November 30, 2014
Mark 13:24-37
1 Corinthians 1:3-9
Isaiah 64:1-9

Mature thanksgiving faith
Thanksgiving

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David Coffin
It is Thanksgiving or any one of the winter holidays, and certain couples who have no children are considering where to spend their holiday. Shall they stay home, eat, watch television, and be alone? Shall they go to any one of the extended family gatherings, which will be at least an hour drive from home? This entails the commitment of bringing a dish as well as spending the day with relatives -- some who like to brag, others who drink a few too many beers and thus feel free to tell others their political views, kids running around the house, and bored teenagers trying to find a way to leave the family event. Despite the portrayal of the pilgrims and the Native Americans, and the huge home-cooked meal view of Thanksgiving -- this is not reality for some families....

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Anticipation
Advent 1

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Wayne Brouwer
A well-rounded biblical "Screw your courage to the sticking-place," says Lady Macbeth to her doomed husband in Shakespeare's tragedy, "and we'll not fail." But fail they do and no amount of courage in the world can save them or turn them into heroes.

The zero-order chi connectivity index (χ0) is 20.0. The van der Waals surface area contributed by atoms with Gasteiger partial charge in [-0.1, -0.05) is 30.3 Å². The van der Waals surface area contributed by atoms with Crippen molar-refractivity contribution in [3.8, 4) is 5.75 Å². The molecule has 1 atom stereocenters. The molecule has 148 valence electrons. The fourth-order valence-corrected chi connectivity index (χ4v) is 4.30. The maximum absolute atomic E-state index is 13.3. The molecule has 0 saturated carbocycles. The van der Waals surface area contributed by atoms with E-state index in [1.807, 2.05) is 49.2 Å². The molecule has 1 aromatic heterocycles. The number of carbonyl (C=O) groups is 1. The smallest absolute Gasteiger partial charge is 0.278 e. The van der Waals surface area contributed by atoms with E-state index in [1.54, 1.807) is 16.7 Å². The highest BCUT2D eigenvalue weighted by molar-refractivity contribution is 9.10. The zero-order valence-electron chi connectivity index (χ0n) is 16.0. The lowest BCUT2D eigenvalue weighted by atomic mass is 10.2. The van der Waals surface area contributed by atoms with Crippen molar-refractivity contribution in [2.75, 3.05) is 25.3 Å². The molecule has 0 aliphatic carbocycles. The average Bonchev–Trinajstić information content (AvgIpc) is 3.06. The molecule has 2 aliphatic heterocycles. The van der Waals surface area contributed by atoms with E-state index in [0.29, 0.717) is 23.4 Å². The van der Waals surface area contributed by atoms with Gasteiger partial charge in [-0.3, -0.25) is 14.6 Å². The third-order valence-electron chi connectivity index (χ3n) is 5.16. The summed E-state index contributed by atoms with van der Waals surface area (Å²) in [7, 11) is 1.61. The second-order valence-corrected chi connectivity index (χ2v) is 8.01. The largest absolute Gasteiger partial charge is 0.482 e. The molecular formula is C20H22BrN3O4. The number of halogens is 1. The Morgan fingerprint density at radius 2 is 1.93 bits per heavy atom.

Courage is a funny thing. It's a bit like happiness: the more you seek it, the more you demand it, the more you try to call it up, the less it shows its face.

Words can stir us to courage, but only when they are grounded in confident expectation and hitched to unshakable values or realities. Who would not rally around the "I have a dream..." speech delivered by Martin Luther King Jr., in which he paints the colors of freedom? Who would not feel stronger listening to the dogged determination of Winston Churchill in the dark days of 1940: "Let us... brace ourselves to our duty, and so bear ourselves that, if the British empire and its Commonwealth last for a thousand years, men will still say, 'This was their finest hour!' "

Courage, as faith's activator, is the call in Jesus' words to us today. He sits with his shell-shocked disciples in the temple precincts, sensing the profound disturbance at his words that this marvelous place of holiness and beauty will soon lie in rubble, but pointing them to a larger cataclysm that will shake the whole earth as eternity finally sears into time.

We've been there with the disciples, haven't we? Famed psychiatrist Viktor Frankl remembered a terrible day during WWII. He was on a work gang, just outside the fences that hid the horrors of Hitler's infamous Dachau death camp. "We were at work in a trench," wrote Frankl. "The dawn was gray around us; gray was the sky above; gray the snow in the pale light of dawn; gray rags in which my fellow prisoners were clad, and gray their faces."